Co-joined quadruplets are playing hop-scotch. They cannot coordinate strategies. One, a girl, is too shy to look at the others, and stares only at her gangly body. Another, a scholarly fellow, is ill and drawn up in fetal position, sucking his thumb. A cynical megalomaniac is performing hopscotch verse to a select audience from the starving masses, laughing maniacally while waving a sword. The other girl removes a barrette from her side of a head she shares with another. She tosses the multicolored plastic into the third square away and leaps. She is not confused when the body fails to launch, but merely tries again, over and over endlessly.

The dreamer is dancing slowly, bare feet stirring the dust gently, a corner of her sarong tracing a circle in the fine golden powder. She moves to the drumming of ancestors and the rattle of elders. She stoops to lift a stone, straightens to take rounded steps, stoops to lift a stone. In her rhythm, the tracing is complete. She rises from the center of golden dust.
The dancer looks into the eyes of she who gave her birth, she who stands on coils, upright, she beneath whose naked breasts a book is held. Having accepted the reading, she closes the book. She floats from that place to this one, sinks into herself and awakens in the great sleep, to join the others.
Checking her Swatch, the doctor gathers up manila files of counseling sessions with clients. She adds the date to each of today’s sessions. She locks them in a wooden drawer and hurriedly looks up a reference from the targeted book on her shelf.
She glances out the window, to a view of the cricket field below, where a dog chases a horse and then the horse chases the dog, along the edges of a shanty town where orange-robed Theravada monks are chanting and a thin, bent, sun-wrinkled man calls out to sell his remaining fish. A malnourished boy balances on a rusted tin roof, bony arms extended joyfully to the sky, where fly the white doves who sleep with him in the splintered cage beneath the tin.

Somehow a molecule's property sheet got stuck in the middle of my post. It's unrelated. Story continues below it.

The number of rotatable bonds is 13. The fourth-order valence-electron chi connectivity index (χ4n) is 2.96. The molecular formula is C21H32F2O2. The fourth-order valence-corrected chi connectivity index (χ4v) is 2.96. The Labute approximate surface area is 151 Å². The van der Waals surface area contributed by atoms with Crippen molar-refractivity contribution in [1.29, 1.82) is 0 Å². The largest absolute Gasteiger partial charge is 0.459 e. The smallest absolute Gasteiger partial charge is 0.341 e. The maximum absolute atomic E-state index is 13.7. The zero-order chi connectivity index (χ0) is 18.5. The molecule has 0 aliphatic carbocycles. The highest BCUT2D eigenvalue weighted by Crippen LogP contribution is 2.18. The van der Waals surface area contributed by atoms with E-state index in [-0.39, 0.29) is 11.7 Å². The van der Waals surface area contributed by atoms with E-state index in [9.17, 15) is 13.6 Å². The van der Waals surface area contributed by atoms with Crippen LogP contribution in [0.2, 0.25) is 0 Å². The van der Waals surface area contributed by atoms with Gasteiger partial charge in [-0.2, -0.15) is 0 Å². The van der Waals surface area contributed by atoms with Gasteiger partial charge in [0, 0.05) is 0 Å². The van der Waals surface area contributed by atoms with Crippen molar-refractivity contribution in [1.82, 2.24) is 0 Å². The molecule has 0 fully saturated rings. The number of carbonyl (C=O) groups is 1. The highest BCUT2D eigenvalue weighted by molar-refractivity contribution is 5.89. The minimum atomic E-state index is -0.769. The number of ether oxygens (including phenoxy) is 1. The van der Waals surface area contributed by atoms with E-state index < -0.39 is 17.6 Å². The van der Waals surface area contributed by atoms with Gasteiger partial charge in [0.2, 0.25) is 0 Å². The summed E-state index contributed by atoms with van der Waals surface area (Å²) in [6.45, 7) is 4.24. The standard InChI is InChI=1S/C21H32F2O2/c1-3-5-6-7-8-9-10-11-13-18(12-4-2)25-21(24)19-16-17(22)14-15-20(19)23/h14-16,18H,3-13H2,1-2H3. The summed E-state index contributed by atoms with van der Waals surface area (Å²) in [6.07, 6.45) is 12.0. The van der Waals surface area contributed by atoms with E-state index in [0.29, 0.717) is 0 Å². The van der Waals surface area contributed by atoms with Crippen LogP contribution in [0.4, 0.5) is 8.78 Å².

She scribbles a note on a small yellow paper and sticks it to the board above her desk. She finishes off the half glass of mineral water left balancing on the far edge of a hand-crafted stool. The stool is from an exclusive boutique in town.
A security buzzer rings a civilized, though annoying, tune, indicating that her driver has arrived. Purse and bag are mounted and she disappears into the elevator, to emerge briefly into tropical humidity before gathering the folds of her sari into the air-conditioned military jeep she bought on a whim. Her eyes fall respectfully, if momentarily, on the visual feast of Hindu iconography that tops the nearby kovil.
She is carried back to childhood days on California beaches, wearing a sun suit with white shoulder ties contrasting starkly with pink blistered fair skin. She is crouched in damp sand, her bobbing long curls teasing tiny concerned crabs who scurry for shelter. She is building a sand castle where she hopes to live one day. She wonders who will live there with her, who she might allow. She uses a fluorescent pink plastic-coated cup to dribble maximally-wet mud on its spires. The water-mud falls in globs and creates sacred shapes in which she feels deep pleasure. She greets the driver, on another side of the world, in this other time realm, and they stop at McDonald’s before fighting urban congestion on their way to the foreign extension university, where she is a professor.
Swallowing the last of her artificially colored strawberry shake, she dodges trishaws and a wild dog to run up the steps of the school where students greet her with enthusiastic requests for appointments and pleas for extensions on assignments. It is only April and her schedule book looks like a partially-recovered trade artifact from an archaeological dig. Rubber bands reinforce questionable cohesiveness. She adds a scrawl of ink here and checks a notation there. She teases one and makes deep eye contact with another, all the while sustaining a rhythm through the halls and up several flights of stairs.